The Women’s Reservation Bill has a long history of arguments and stakes

DESK BRIEF: After two years of silence from the government in a PIL, Parliament abruptly passed the bill in a special session

In 2021, the National Federation of Indian Women filed a PIL in the Supreme Court. The petition sought reintroduction of a bill for the reservation of 33 percent seats for women in the Lok Sabha and legislative assemblies. The government did not file a reply for two years. This year, the Court has twice rebuked the Union for its lack of a response on an issue that “concerns all of us.”

Earlier this week, both houses passed the Women’s Reservation Bill in a special session. The development was reported as a pleasant surprise in many quarters but it was actually the culmination of a long conversation. 

It’s a history that begins in the Constituent Assembly. Its 389 members included just 15 women, some of whom were opposed to the idea of reservation. Renuka Ray, for instance, apprehended that reservations might end up excluding women from consideration for general seats. Many of the men were on the same side of the debate, but for different reasons. H.V. Kamath would ask: Were women not led more by heart, and was not politics a matter more of the mind? 

By 1949, some women members had become concerned about falling representation in the provisional Parliament—electorates had been replacing outgoing women members with men. A futile demand arose to replace women with only women. In November 1949, B. Pattabhi Sitaramayya reminded the Assembly that women had let go of reservations by “a gentleman’s agreement”, trusting that the system would automatically ensure representation.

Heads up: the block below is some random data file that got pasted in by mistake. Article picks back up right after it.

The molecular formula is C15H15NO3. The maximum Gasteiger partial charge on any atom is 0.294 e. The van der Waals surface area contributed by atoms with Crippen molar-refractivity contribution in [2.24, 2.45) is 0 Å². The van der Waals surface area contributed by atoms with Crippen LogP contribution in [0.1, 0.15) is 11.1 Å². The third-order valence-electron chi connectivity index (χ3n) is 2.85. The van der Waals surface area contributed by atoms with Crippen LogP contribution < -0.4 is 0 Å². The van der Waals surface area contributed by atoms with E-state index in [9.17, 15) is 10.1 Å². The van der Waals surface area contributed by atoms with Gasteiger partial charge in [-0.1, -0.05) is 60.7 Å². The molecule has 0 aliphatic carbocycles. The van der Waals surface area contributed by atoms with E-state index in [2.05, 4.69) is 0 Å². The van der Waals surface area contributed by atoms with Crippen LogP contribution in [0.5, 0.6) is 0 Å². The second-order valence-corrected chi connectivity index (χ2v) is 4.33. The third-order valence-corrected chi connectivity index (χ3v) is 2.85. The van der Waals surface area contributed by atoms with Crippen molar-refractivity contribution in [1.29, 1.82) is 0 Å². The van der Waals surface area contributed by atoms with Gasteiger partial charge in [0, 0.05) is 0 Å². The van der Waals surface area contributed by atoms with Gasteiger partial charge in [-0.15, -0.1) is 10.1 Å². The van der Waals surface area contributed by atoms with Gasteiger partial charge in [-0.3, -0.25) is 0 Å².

Almost fifty years after this, in 1996, Sushma Swaraj was stridently informing Parliament that only 6.5 percent of 543 members in the Lok Sabha were women. By this time, it had become clear to women parliamentarians that the “gentleman’s agreement” made during the republic’s founding moment had not been so gentle after all. 

The 81st Constitutional Amendment Bill sought to introduce 33 percent reservation.  On 12 September 1996, a 10-minute discussion on the Bill turned into a long and heated exchange. Some male MPs asked if reservation could bring in “enough capable women.” Yet others challenged the bill for not including reserved seats for women from backward caste communities. A Joint Committee recommended immediate implementation for an initial period of 15 years. 

But the bill lapsed, as it did four more times between 1998 and 2003. In 2008, the UPA government introduced the bill in the Rajya Sabha first. A standing committee would submit yet another report. In 2014, the bill lapsed again with the dissolution of the Lok Sabha. And now it is here, finally, after a long journey of proposing, scuppering, languishing, championing. 

When it comes to India, absolute numbers usually paint a prettier or bleaker picture than the proportional ones. Today, the country has more women MPs than anywhere else. But they constitute only 14 percent of lawmakers, well below the global average of 26.5 percent.   

There are some Asian countries that are doing much better on this count. The Philippines, among the first countries in the world to introduce reservations for women, has crossed the global average with 28 percent. Bangladesh, Pakistan, Nepal and South Korea all have reservations for women—in the latter two countries, as many as 50 percent of seats are reserved. 

It will take a few years for India to operationalise women’s reservation. Until then, crucial questions loom over the celebratory mood, such as the lack of reservations for OBC and minority women and how this bill could influence the politically fraught delimitation exercise. The near unanimity with which the Bill was passed in the Lok Sabha only suggests that parliamentarians are on the same page about the principle. The process, however, could prove to be quite another beast. 

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